On June 15th, as BP's catastrophic spill in the Gulf neared its third month, President Obama addressed the nation from the Oval Office. His administration, he assured the American people, would not let such a disaster happen again. He had put an indefinite hold on plans to open up new coastal areas, including Florida and Virginia, to offshore exploration. And he had frozen all new permits to drill in deep waters for six months, to give a blue-ribbon commission time to study the disaster. "We need better regulations, better safety standards and better enforcement," the president insisted.
But Obama's tough-guy act offers no guarantee that oil giants like BP won't be permitted to repeat the same mistakes that led to the nightmare in the Gulf. Indeed, top environmentalists warn, the suspension of drilling appears to be little more than a stalling tactic designed to let public anger over BP's spill subside before giving Big Oil the go-ahead to drill in an area that has long been off-limits: the Arctic Ocean. The administration has approved plans by both BP and Shell Oil to drill a total of 11 wells in the Chukchi and Beaufort Seas above Alaska — waters far more remote and hostile than the Gulf. Shell's operations could proceed as soon as the president's suspension expires in January. And thanks to an odd twist in its rig design, BP's drilling in the Arctic is on track to get the green light as soon as this fall.
"The administration seems to want to avoid just shutting down these leases, even though they have every legal right to," says Charles Clusen, who leads the Alaska project for the Natural Resources Defense Council. "My fear is that people will start to forget about the Gulf spill, and the government will give Shell permits next year. We'll have had a pause, but not enough to assess the resources at risk or to develop technology that would be truly safe."
Ken Salazar, the Interior secretary whose staff allowed BP to drill in the Gulf based on pro-industry rules cooked up during the Bush years, has made no secret of his determination to push the "frontier" of oil drilling into the Arctic. The region's untapped waters are believed to hold as much as 27 billion barrels of oil — an amount that would rival some of the largest oil fields in the Middle East. "Everything I've heard internally, from sources within both the administration and industry, tells me that the administration is all over wanting these guys out in the Arctic Ocean," says Rick Steiner, a top marine scientist in Alaska who helped guide the response to the Exxon Valdez spill. "They're trying to solve this political problem with this Gulf spill in time to get these guys out in the Arctic next summer."
The White House dismisses any accusation of stalling as "not accurate," noting that Shell's permits are "on hold" until the president's commission finishes its work. But an administration spokesman admits that BP's plan — which uses an unproven approach to extracting undersea oil — is not covered by the six-month moratorium on offshore drilling. This fall, the company plans to begin drilling for oil near Prudhoe Bay via an oil rig it created by building an island — a glorified mound of gravel — three miles out in state waters. Because the island rig is connected to the mainland by a causeway, BP and Interior agree that the "onshore" facility is not subject to restrictions on "offshore" drilling. It's the same kind of legal fiction that states like Indiana use to permit gambling on "riverboat" casinos that are permanently docked on dry land.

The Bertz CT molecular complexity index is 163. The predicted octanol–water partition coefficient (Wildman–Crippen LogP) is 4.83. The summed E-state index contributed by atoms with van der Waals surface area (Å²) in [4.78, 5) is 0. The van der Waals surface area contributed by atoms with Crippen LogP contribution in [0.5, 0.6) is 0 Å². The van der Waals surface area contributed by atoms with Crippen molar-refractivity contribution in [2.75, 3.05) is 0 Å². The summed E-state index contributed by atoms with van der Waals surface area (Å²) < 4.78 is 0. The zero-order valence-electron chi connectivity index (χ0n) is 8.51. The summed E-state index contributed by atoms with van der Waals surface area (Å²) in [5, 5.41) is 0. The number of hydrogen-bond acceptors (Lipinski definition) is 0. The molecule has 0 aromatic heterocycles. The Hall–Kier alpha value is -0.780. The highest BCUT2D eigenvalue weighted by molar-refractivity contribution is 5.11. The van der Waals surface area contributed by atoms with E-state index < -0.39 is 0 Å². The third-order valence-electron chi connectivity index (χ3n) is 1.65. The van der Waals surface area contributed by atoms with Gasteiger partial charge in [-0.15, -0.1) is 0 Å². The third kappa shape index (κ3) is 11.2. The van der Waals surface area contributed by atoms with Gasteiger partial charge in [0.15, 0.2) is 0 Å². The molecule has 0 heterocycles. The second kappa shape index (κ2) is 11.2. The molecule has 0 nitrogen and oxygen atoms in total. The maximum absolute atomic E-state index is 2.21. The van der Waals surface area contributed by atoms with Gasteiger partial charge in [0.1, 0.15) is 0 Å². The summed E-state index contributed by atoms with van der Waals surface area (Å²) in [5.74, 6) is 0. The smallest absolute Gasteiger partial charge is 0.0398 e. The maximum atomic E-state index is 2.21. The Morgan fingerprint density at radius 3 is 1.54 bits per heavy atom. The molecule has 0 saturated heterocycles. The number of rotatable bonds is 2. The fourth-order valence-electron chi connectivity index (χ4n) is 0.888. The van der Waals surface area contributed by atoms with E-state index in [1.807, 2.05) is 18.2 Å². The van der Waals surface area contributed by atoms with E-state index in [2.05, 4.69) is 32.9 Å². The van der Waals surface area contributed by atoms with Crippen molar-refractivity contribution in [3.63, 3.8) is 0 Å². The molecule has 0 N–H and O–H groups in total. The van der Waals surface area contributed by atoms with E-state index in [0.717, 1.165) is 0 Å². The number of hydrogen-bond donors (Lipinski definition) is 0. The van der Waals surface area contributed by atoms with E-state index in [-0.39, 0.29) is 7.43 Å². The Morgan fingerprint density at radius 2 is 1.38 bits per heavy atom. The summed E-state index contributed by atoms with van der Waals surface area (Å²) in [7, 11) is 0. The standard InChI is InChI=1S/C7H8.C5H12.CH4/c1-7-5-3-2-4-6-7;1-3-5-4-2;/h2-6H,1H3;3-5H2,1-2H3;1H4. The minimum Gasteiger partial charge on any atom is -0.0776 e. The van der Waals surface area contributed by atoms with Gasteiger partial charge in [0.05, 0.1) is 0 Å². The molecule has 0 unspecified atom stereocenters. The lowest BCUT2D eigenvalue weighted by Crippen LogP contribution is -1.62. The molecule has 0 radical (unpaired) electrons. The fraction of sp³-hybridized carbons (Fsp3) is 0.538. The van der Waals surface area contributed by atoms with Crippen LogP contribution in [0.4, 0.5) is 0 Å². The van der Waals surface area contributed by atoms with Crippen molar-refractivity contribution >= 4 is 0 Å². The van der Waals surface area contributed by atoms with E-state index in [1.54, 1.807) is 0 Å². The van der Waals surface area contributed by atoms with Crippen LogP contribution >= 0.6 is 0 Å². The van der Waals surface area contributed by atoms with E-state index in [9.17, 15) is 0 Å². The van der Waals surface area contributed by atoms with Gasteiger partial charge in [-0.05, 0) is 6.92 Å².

Here's what BP has in store for the Arctic: First, the company will drill two miles beneath its tiny island, which it has christened "Liberty." Then, in an ingenious twist, it will drill sideways for another six to eight miles, until it reaches an offshore reservoir estimated to hold 105 million barrels of oil. This would be the longest "extended reach" well ever attempted, and the effort has required BP to push drilling technology beyond its proven limits. As the most powerful "land-based" oil rig ever built, Liberty requires special pipe to withstand the 105,000 foot-pounds of torque — the equivalent of 50 Mack truck engines — needed to turn the drill. "This is about as sexy as it gets," a top BP official boasted to reporters in 2008. BP, a repeat felon subject to record fines for its willful safety violations, calls the project "one of its biggest challenges to date" — an engineering task made even more dangerous by plans to operate year-round in what the company itself admits is "some of the harshest weather on Earth."
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